The lowdown on your worst travel nightmare
The U.S. State Department issues around 13 million new passports every year and over 300,000 were reported lost or stolen across the country in 2012. That’s a lot of hassle for a lot of people, but the correct course of action is simpler than you think.
Of course, many may well be misplaced or pinched in a far-flung destination. Others simply fall down the back of the sofa or end up in that cunning hiding place that’s so secret you’re left on the tarmac until it turns up months later when you’ve already shelled out for a new one. Plus, what about those that get lost on the plane?
Here’s what to do:
First, you have no choice but to alert the nearest embassy or consulate and they will take matters into their hands and ensure that your passport is cancelled and you’re not stranded in a foreign land. It will be a help if you’ve made a copy of your passport’s first page and can show that to the embassy folks.
Second, if you’re at home and you can’t find it: look, look and then look again before you report it missing. A cancelled passport will be obsolete within 24 hours once you make that call, so no matter if it turns up behind the fridge two days later, you’re out of luck. You’ll still have to pay and wait for your new one to arrive.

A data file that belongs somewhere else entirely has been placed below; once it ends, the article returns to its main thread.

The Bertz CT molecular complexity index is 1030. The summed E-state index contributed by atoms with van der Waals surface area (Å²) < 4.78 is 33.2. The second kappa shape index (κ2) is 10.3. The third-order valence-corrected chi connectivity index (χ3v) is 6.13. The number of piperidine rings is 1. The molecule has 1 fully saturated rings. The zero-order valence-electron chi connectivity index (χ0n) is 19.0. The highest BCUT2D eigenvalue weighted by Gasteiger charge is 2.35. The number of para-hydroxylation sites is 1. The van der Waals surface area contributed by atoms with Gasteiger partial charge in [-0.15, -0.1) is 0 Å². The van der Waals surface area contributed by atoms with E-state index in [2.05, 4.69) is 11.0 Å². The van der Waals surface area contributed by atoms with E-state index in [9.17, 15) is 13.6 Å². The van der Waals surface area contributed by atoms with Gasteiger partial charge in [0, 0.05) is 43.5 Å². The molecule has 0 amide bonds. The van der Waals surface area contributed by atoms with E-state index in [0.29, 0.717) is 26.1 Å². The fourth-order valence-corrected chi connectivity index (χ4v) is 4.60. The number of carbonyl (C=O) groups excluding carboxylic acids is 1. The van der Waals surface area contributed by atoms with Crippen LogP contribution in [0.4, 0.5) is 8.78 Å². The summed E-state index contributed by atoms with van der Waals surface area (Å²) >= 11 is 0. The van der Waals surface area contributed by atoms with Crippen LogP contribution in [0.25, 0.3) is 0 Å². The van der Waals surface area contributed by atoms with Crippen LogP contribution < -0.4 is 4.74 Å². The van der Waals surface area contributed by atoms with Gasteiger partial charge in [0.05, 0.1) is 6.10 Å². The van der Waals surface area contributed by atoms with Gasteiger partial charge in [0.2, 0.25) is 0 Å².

Finally, if you’re unlucky enough to have your passport to go missing on the aircraft, you should know that the airline will make every effort to trace you and return it, so stay in touch. Most carriers do a full search of passenger databases when they recover a misplaced passport. However, initiating contact yourself is advisable, particularly if you don’t know exactly where you lost it. Lines of communication can sometimes get crossed and the airline is required to return the document to the State Department if they cannot trace you.
Once the State Department has it, your precious ticket to the friendly skies will go in a large and very destructive machine and come out in tiny little bits. You have been warned.